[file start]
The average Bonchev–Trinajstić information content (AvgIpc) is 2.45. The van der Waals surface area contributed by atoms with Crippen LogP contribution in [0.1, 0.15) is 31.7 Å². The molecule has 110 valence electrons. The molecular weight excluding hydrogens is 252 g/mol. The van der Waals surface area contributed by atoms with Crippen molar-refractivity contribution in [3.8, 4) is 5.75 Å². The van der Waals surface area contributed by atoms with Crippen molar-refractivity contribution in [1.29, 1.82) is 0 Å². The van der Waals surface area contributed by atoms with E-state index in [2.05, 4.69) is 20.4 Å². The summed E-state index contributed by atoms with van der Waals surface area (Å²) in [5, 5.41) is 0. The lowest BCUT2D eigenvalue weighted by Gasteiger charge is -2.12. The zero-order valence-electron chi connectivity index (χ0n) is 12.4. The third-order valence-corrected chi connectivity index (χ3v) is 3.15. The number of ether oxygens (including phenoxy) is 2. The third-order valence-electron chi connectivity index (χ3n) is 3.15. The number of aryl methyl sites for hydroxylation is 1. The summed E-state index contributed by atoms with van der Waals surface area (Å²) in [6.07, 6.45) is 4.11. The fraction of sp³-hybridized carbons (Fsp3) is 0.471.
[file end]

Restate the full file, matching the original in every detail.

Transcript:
The average Bonchev–Trinajstić information content (AvgIpc) is 2.45. The van der Waals surface area contributed by atoms with Crippen LogP contribution in [0.1, 0.15) is 31.7 Å². The molecule has 110 valence electrons. The molecular weight excluding hydrogens is 252 g/mol. The van der Waals surface area contributed by atoms with Crippen molar-refractivity contribution in [3.8, 4) is 5.75 Å². The van der Waals surface area contributed by atoms with Crippen molar-refractivity contribution in [1.29, 1.82) is 0 Å². The van der Waals surface area contributed by atoms with E-state index in [2.05, 4.69) is 20.4 Å². The summed E-state index contributed by atoms with van der Waals surface area (Å²) in [5, 5.41) is 0. The lowest BCUT2D eigenvalue weighted by Gasteiger charge is -2.12. The zero-order valence-electron chi connectivity index (χ0n) is 12.4. The third-order valence-corrected chi connectivity index (χ3v) is 3.15. The number of ether oxygens (including phenoxy) is 2. The third-order valence-electron chi connectivity index (χ3n) is 3.15. The number of aryl methyl sites for hydroxylation is 1. The summed E-state index contributed by atoms with van der Waals surface area (Å²) in [6.07, 6.45) is 4.11. The fraction of sp³-hybridized carbons (Fsp3) is 0.471.